Few phenomena in this world are sliced and diced more than the female orgasm — did it happen? Was it good? Where did it come from? Does size matter? Why did one technique work last week, but not this week?
A new study is likely to add even more speculation to the mix. Researchers at the University of L’Aquila in Italy have found physical evidence that, yes, Virginia, there is a G-spot.
Vaginal ultrasounds of 20 sexually active women found increased thickness in the tissue between the vagina and the urethra — where the G-spot is thought to reside — only in women who reported having vaginal orgasms and not those who reported clitoral orgasms. Dr. Emmanuele Jannini, lead researcher on the study, concluded that some women simply have a G-spot and others don’t. And, consequently, that some women are capable of “vaginal orgasms,” while others are not.
Ahoy! Like searching for evidence of the Loch Ness Monster, the existence of the G-spot had been caught on paper. However, before you get a map and make an appointment with your doctor for an ultrasound, a few things need to be considered.
In the mythology of female sexuality, a lot of fuss is made over the differences between clitoral, G-spot, blended and vaginal orgasms. The clitoral orgasm is often criticized as being quick and lighthearted, while the others are somehow deemed more serious and substantive, possibly because they include partner-friendly penetration. But a quick study of anatomy reveals that all orgasms are clitoral. The clitoris is the sexual epicenter, an orgasmic powerhouse in which no sensation goes unnoticed.
Many people know and love the clitoris as the pea-size bump you can see externally; however, this is merely the tip of the iceberg. The clitoris is actually a vast internal network of parts that extend deep into the pelvis and connect with other internal parts of a woman’s sexual anatomy — measuring about four inches in total! And guess what the clitoris backs right into? The G-spot, which, anatomically speaking, is an area of spongy tissue that surrounds the urethra to protect it during penetration (named for the man who discovered it in 1944, Dr. Ernst Grafenberg).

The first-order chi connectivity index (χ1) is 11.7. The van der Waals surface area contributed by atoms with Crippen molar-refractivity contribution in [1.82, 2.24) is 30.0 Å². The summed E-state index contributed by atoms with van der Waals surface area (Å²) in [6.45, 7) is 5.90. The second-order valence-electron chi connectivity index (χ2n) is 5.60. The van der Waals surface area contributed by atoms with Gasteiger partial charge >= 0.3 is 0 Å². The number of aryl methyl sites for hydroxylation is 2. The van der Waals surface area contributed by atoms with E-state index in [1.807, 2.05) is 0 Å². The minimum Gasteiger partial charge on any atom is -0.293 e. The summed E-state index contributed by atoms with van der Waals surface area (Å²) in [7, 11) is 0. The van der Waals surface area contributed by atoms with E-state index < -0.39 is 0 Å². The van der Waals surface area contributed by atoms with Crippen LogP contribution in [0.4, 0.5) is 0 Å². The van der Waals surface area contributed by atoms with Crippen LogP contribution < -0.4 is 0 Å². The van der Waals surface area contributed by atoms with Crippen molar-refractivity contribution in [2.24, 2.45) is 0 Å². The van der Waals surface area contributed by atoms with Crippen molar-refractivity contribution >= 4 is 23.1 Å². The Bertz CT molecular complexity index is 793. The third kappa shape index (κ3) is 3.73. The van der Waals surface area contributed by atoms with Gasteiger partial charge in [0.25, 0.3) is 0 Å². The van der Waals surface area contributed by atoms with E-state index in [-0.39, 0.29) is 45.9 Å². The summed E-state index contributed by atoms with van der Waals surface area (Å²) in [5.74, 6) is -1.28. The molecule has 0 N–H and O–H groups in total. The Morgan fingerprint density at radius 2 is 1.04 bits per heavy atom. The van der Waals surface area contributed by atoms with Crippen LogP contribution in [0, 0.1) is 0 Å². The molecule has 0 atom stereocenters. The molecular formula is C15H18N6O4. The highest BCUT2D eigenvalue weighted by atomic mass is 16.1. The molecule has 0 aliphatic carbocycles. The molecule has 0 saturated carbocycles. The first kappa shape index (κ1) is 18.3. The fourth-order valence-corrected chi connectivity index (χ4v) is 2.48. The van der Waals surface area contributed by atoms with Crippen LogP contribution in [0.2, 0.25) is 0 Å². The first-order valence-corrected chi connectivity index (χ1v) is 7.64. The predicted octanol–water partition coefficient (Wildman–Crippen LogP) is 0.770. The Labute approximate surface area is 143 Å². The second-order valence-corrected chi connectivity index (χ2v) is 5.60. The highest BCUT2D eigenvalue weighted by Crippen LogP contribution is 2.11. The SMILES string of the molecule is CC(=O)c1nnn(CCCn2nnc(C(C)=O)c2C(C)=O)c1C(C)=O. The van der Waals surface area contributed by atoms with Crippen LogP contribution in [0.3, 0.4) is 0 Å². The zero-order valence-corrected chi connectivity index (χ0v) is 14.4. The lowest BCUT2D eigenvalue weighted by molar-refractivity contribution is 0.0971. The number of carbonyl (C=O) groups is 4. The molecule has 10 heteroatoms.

In other words, all roads lead back to the clitoris. What we think of as the G-spot is simply a part of the clitoris. A G-spot orgasm, like all female orgasms, is part of the same fantastic, magical pleasure-network inside of a woman’s body. Trying to separate one orgasm from the other is futile and, more importantly, likely to take you further away from orgasm rather than closer to it.
So while the G-spot does indeed exist, I think it’s important for women (and their partners) not to get hung up on distinctions. Enjoy pleasure from wherever it comes. At the end of the day, an orgasm is an orgasm is an orgasm and how you get there is half the fun.
Viva la vulva!
Ian Kerner is a sex therapist, relationship counselor and New York Times best-selling author of numerous books, including the recently published “Sex Detox: A Program to Detoxify and Rejuvenate Your Love Life.” He was born and raised in New York City, where he lives with his wife, two young sons and plump Jack Russell terrier.
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